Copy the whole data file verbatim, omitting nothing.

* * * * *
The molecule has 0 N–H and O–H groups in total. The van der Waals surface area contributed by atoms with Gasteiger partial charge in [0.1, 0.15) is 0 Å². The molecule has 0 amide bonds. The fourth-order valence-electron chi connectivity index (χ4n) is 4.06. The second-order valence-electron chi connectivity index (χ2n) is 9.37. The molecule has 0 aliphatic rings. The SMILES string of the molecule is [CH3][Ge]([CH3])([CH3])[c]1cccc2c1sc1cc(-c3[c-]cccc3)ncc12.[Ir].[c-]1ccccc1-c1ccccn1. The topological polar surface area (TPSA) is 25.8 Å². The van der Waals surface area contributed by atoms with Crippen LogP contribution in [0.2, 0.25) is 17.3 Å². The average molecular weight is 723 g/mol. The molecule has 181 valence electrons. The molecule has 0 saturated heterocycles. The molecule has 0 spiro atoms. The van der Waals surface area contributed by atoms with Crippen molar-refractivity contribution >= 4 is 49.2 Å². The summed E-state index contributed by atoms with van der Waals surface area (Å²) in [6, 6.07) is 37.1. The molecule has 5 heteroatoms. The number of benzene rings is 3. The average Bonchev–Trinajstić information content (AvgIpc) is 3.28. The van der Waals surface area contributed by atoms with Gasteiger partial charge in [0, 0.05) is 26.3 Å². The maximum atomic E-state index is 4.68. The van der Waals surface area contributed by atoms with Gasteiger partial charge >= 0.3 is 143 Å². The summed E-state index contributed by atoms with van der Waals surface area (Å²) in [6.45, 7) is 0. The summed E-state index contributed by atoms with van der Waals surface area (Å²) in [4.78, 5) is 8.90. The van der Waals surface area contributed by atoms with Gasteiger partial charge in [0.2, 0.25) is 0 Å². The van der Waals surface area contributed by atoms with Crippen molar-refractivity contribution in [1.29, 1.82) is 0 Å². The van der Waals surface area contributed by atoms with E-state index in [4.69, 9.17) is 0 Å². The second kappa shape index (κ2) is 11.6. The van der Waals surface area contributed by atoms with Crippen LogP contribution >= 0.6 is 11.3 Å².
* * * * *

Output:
The molecule has 0 N–H and O–H groups in total. The van der Waals surface area contributed by atoms with Gasteiger partial charge in [0.1, 0.15) is 0 Å². The molecule has 0 amide bonds. The fourth-order valence-electron chi connectivity index (χ4n) is 4.06. The second-order valence-electron chi connectivity index (χ2n) is 9.37. The molecule has 0 aliphatic rings. The SMILES string of the molecule is [CH3][Ge]([CH3])([CH3])[c]1cccc2c1sc1cc(-c3[c-]cccc3)ncc12.[Ir].[c-]1ccccc1-c1ccccn1. The topological polar surface area (TPSA) is 25.8 Å². The van der Waals surface area contributed by atoms with Crippen LogP contribution in [0.2, 0.25) is 17.3 Å². The average molecular weight is 723 g/mol. The molecule has 181 valence electrons. The molecule has 0 saturated heterocycles. The molecule has 0 spiro atoms. The van der Waals surface area contributed by atoms with Crippen molar-refractivity contribution >= 4 is 49.2 Å². The summed E-state index contributed by atoms with van der Waals surface area (Å²) in [6, 6.07) is 37.1. The molecule has 5 heteroatoms. The number of benzene rings is 3. The average Bonchev–Trinajstić information content (AvgIpc) is 3.28. The van der Waals surface area contributed by atoms with Gasteiger partial charge in [0, 0.05) is 26.3 Å². The maximum atomic E-state index is 4.68. The van der Waals surface area contributed by atoms with Gasteiger partial charge >= 0.3 is 143 Å². The summed E-state index contributed by atoms with van der Waals surface area (Å²) in [6.45, 7) is 0. The summed E-state index contributed by atoms with van der Waals surface area (Å²) in [4.78, 5) is 8.90. The van der Waals surface area contributed by atoms with Gasteiger partial charge in [0.2, 0.25) is 0 Å². The van der Waals surface area contributed by atoms with Crippen molar-refractivity contribution in [1.29, 1.82) is 0 Å². The van der Waals surface area contributed by atoms with E-state index in [4.69, 9.17) is 0 Å². The second kappa shape index (κ2) is 11.6. The van der Waals surface area contributed by atoms with Crippen LogP contribution >= 0.6 is 11.3 Å².